After another recent period of disappointing performance, hedge fund investors may be well served to heed a popular Yogi-ism: “Nobody goes there anymore, it’s too crowded.” This week’s chart displays a history of drawdowns (peak-to-trough declines) for the hedge fund universe since 2011. Crowded trades among hedge fund managers in increasingly illiquid markets have contributed to the recent losses.
The third quarter this year was especially challenging for equity long/short hedge funds as crowded equity positions fell sharply. Some of the most crowded stock holdings among hedge funds were Valeant (down 22%), Sun Edison (down 76%) and Micron Technology (down 20%).
Crowded behavior among hedge funds has not been limited to stock selection this year. An unexpected second quarter rally in the Euro versus the U.S. dollar caught many hedge funds “off-sides” in the currency markets. Last month, many hedge funds were caught on the wrong side of the rapid recovery in emerging market stocks and bonds. 2015 is shaping up as another year where hedge funds have failed to deliver performance that justifies the high fees investors are charged.
Key Takeaway: Despite some prominent hedge funds closing their doors this year (such as Bain Capital Absolute Return and Fortress Investment Macro Fund), industry assets under management continue to grow and recently set a record of over $3 trillion. However, the question now is if many hedge funds continue to simply follow the herd and deliver disappointing results, how much more patience will investors have to stick with the struggling asset class?
The material provided here is for informational use only. The views expressed are those of the author, and do not necessarily reflect the views of Penn Mutual Asset Management.
This material is for informational use only. The views expressed are those of the author, and do not necessarily reflect the views of Penn Mutual Asset Management. This material is not intended to be relied upon as a forecast, research or investment advice, and it is not a recommendation, offer or solicitation to buy or sell any securities or to adopt any investment strategy.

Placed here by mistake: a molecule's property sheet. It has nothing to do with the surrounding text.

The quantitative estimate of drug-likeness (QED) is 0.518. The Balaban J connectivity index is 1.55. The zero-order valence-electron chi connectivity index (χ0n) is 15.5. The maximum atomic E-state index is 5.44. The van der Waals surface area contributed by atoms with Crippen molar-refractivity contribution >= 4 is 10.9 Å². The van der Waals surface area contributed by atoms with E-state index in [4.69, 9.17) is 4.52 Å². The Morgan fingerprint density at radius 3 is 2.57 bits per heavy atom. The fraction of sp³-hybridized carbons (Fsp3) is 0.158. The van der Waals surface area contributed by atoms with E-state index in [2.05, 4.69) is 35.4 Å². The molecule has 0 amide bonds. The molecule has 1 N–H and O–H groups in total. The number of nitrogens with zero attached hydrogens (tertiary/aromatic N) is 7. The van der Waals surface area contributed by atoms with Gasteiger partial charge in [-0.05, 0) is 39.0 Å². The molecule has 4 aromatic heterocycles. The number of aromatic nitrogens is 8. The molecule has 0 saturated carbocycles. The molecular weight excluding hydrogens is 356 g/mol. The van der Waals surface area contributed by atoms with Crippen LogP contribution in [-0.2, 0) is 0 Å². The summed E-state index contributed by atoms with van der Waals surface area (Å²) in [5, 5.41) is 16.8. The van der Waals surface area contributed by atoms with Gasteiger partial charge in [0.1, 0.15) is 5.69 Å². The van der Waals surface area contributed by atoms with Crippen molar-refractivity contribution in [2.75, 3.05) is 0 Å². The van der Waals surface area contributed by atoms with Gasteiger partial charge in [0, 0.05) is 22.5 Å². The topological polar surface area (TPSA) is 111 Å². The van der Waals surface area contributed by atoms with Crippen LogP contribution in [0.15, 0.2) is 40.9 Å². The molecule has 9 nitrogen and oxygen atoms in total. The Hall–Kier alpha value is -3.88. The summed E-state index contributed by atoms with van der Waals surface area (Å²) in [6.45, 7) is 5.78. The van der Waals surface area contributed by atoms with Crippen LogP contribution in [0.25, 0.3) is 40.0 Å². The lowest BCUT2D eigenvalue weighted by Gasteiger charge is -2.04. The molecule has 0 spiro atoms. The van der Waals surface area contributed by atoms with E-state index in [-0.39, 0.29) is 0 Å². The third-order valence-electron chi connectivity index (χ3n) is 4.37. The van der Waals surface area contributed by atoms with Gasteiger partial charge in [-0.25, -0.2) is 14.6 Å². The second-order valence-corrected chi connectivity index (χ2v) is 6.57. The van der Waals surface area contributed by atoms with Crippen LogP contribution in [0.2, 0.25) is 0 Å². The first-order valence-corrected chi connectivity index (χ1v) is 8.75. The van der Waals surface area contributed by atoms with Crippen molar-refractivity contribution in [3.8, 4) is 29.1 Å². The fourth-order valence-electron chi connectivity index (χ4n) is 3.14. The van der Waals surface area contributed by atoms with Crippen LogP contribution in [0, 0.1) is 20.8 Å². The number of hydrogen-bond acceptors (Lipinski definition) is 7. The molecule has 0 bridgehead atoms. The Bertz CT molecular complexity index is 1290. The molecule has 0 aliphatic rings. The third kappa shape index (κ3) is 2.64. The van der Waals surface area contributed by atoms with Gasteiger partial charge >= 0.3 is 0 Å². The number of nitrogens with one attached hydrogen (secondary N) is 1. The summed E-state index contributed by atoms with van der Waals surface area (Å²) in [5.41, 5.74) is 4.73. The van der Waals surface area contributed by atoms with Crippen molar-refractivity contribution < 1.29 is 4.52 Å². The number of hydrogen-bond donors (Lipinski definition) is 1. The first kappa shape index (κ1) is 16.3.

Opinions and statements of financial market trends that are based on current market conditions constitute judgment of the author and are subject to change without notice. The information and opinions contained in this material are derived from sources deemed to be reliable but should not be assumed to be accurate or complete. Statements that reflect projections or expectations of future financial or economic performance of the markets may be considered forward-looking statements. Actual results may differ significantly. Any forecasts contained in this material are based on various estimates and assumptions, and there can be no assurance that such estimates or assumptions will prove accurate.
Investing involves risk, including possible loss of principal. Past performance is no guarantee of future results. All information referenced in preparation of this material has been obtained from sources believed to be reliable, but accuracy and completeness are not guaranteed. There is no representation or warranty as to the accuracy of the information and Penn Mutual Asset Management shall have no liability for decisions based upon such information.
High-Yield bonds are subject to greater fluctuations in value and risk of loss of income and principal. Investing in higher yielding, lower rated corporate bonds have a greater risk of price fluctuations and loss of principal and income than U.S. Treasury bonds and bills. Government securities offer a higher degree of safety and are guaranteed as to the timely payment of principal and interest if held to maturity.
All trademarks are the property of their respective owners. This material may not be reproduced in whole or in part in any form, or referred to in any other publication, without express written permission.